Search Images Maps Play YouTube News Gmail Drive More »
Sign in
Screen reader users: click this link for accessible mode. Accessible mode has the same essential features but works better with your reader.


  1. Advanced Patent Search
Publication numberUS2715259 A
Publication typeGrant
Publication dateAug 16, 1955
Filing dateMar 5, 1952
Priority dateMar 5, 1952
Publication numberUS 2715259 A, US 2715259A, US-A-2715259, US2715259 A, US2715259A
InventorsJames B Mohler
Original AssigneeJohnson Bronze Company
Export CitationBiBTeX, EndNote, RefMan
External Links: USPTO, USPTO Assignment, Espacenet
Steel backed aluminum lined bearings
US 2715259 A
Previous page
Next page
Description  (OCR text may contain errors)

Aug. 16, 1955 J. B. MOHLER 2,715,259

STEEL BACKED ALUMINUM LINED BEARINGS Filed March 5, 1952 -Tin base bearing alloy Electrodeposi1ed copper 5\ E A \Aluminum bearing olloy F ig.

5 Tin base bearing alloy 6 Copper-tin compound 4 Electrodeposlted copper 3" Aluminum bearing alloy.

-Steel INVENTOR. James B. Mahler United States Patent Ofi ice STEEL BACKED ALUMINUM LINED BEARINGS James B. Mohler, New Castle, Pa., assignor to Johnson Bronze Company, New Castle, Pa., a corporation of Pennsylvania Application March 5, 1952, Serial No. 274,983

1 Claim. (Cl. 29196.2)

This invention relates to steel backed aluminum lined bearings and to improvements in such bearings obtained by the use of certain electrodeposited layers of overlay metals.

It is now recognized that engines which operate under various conditions of load, speed, corrosion, dirt and alignment require different bearing constructions in order to operate satisfactorily.

it has been common practice for many years to use steel backed bearings lined with bearing metals for heavy duty bearing applications. These bearings, known as hearing inserts or thin wall bearings, have the advantage of higher fatigue resistance than bearings made of solid bearing metal.

In the accompanying drawings which illustrate a preferred embodiment of my invention,

Figure l is a diagrammatic cross-section through a strip of bearing material which can be formed later into a bearing, the figure showing the different layers making up my bearings; and

Figure 2 is a view similar to Figure 1 but illustrating the formation of a layer of copper-tin compound during use of the bearing at high temperature.

Thin wall bearings are now being used that consist of aluminum bearing alloys bonded to a steel back. These aluminum bearing alloys will only function satisfactorily in a high load engine under conditions such that the shaft is hard and smooth, and has a sutficient running clearance. with the bearing. Under less perfect conditions, the hearing will only run satisfactorily when provided with an overlay. One method of making such steel backed aluminum lined bearings having an overlay of lead-base bearing alloy is as follows. A clean aluminum layer is bonded to a steel back in a known manner. The aluminum is provided with a layer of zinc by immersing it in a suitable zinc bath, a thin layer of copper is then deposited on the zinc layer from a copper strike solution, the copper layer having a thickness of 0.020.05 mil, and then a layer of lead-base overlay alloy is electrodeposited on the thin copper layer. The process is known as the zincate process for electroplating on aluminum.

Although electrodeposited lead base alloys have been used to a considerable extent as overlay bearing metals, they have certain disadvantages. The major disadvantage of such lead base alloys when used in an engine is that they corrode. This corrosion can be inhibited by the addition of tin to the lead base alloys, but this leads to the formation in use of copper-tin compound caused by the reaction of the tin in the lead base bearing alloy with the copper of the copper strike layer used for bonding the lead base overlay layer to the aluminum bearing layer. The formation of the copper-tin compound, which is considered by many to be objectionable, can be inhibited by providing a barrier layer of nickel between the tincontaining lead base alloy and the copper strike layer. However, the use of a nickel barrier layer is objectionable in that when the lead base overlay layer has worn away, the nickel barrier layer is not of such character as to provide good bearing properties, nor is it of such character as to properly provide for embedding hard particles which may become detached from the shaft or which may consist of dirt or steel' chips from machining-operations, particularly when the engine is new.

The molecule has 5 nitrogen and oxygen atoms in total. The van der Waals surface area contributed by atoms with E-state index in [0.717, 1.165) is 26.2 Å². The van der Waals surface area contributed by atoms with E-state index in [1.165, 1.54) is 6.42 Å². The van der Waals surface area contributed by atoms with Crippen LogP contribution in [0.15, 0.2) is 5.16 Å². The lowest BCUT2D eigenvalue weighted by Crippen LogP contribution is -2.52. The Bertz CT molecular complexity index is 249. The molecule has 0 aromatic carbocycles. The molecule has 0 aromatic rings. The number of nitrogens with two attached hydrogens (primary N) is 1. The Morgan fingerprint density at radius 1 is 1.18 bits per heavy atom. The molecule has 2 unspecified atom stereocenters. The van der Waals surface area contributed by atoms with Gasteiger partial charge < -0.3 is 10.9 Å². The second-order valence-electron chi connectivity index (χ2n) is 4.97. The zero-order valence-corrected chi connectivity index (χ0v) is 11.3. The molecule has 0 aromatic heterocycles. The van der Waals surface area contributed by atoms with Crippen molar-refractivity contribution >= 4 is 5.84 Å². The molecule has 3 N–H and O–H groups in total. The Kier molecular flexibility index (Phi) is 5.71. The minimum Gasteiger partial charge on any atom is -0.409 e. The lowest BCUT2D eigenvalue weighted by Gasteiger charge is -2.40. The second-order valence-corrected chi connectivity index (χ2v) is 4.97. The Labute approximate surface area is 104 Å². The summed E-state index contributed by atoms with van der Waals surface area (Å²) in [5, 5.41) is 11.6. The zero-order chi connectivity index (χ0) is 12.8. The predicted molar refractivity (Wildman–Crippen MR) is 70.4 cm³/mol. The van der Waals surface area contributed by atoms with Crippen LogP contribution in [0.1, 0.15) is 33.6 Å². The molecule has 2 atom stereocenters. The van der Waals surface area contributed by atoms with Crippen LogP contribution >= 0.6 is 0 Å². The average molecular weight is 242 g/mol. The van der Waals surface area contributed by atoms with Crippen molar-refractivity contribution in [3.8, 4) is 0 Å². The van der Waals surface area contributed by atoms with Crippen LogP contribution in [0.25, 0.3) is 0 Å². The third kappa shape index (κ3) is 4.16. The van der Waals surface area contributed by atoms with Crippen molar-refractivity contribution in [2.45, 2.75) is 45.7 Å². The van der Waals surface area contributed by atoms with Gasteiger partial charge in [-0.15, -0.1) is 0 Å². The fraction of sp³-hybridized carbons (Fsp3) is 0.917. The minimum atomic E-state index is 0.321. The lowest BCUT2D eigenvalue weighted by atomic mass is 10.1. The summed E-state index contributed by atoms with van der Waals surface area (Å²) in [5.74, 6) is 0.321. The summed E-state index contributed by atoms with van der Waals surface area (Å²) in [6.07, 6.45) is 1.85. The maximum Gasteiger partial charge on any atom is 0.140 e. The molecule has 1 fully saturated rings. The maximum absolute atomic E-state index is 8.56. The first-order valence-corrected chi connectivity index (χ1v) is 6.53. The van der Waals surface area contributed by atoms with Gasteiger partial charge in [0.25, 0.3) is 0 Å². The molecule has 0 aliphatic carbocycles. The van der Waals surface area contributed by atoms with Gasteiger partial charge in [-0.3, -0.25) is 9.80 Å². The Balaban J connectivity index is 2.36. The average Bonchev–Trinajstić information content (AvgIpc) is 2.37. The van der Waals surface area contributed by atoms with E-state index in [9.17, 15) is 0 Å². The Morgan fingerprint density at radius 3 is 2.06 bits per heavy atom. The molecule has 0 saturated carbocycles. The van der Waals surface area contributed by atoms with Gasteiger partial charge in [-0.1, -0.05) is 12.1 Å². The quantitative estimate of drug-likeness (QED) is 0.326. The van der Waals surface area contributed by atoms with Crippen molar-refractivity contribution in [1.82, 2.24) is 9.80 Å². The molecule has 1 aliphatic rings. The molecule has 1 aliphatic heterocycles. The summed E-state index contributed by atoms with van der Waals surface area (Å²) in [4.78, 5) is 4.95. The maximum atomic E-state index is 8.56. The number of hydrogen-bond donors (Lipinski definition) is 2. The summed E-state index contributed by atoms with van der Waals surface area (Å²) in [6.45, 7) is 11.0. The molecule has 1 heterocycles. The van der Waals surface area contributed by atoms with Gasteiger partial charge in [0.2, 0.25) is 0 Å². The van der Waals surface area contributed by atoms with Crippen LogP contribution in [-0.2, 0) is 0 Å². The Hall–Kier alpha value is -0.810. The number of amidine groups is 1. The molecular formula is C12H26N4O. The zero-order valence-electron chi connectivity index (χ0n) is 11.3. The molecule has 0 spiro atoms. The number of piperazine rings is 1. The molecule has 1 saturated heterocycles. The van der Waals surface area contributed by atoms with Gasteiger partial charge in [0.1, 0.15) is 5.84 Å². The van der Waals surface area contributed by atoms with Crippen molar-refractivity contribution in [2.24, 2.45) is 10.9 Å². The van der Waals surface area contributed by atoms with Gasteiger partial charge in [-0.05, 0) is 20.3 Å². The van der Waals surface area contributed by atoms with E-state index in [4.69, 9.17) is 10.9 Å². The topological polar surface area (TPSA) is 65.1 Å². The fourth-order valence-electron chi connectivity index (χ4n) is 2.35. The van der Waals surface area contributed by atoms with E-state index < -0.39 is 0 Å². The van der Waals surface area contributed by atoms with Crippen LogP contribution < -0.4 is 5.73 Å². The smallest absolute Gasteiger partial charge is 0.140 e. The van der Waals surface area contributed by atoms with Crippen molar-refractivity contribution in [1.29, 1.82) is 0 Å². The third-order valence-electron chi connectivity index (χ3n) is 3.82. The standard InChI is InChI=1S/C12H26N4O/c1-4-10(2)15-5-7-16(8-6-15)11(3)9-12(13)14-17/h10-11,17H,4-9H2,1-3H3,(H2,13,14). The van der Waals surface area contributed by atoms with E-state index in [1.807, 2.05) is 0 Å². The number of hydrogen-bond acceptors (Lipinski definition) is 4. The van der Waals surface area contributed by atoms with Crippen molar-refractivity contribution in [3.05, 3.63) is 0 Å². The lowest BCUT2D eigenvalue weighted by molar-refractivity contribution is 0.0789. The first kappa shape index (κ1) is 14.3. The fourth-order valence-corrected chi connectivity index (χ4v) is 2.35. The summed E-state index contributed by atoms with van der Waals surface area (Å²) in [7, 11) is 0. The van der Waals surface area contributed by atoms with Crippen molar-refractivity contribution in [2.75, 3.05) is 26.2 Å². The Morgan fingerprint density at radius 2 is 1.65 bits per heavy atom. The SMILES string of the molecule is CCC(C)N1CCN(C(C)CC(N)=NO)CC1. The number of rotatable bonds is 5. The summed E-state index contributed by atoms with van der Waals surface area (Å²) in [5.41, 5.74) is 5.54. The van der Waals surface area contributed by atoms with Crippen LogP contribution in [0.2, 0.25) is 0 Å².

In an attempt to improve the corrosion resistance of the bearings, I employed tin base overlay alloy in place of lead base overlay alloy, using the same method of bonding the tin base alloy to the aluminum layer as had been used in bonding the lead base alloy to the aluminum layer.

That is, I used the zincate process which involvedpro viding a copper strike layer having a thickness of 0.02-0.05 mil between the aluminum layer and the tin base alloy overlay layer. culties resulted after bonding tin base alloys to-aluminum by this process which were not encountered in bondinghaving a maximum thickness of 0.05 mil was replaced by a much thicker layer of copper. I found that in order to adequately maintain bond of tin base overlay alloys to aluminum, it was necessary that the bonding layer of copper be at least 0.1 mil thick, and preferably at least 0.2 mil thick; Heavier copper layers up to 0.5 mil thick may be used where desired. Tests have shown that a steel backed aluminum lined bearing with a 0.2 mil thick layer of copper, and a 0.5 mil overlay of tin, has a hot bond life of 200400 hours at 300 F. Thinner tin layers give even a longer hot bond life. Also, at lower bearing temperatures, the bond life is longer.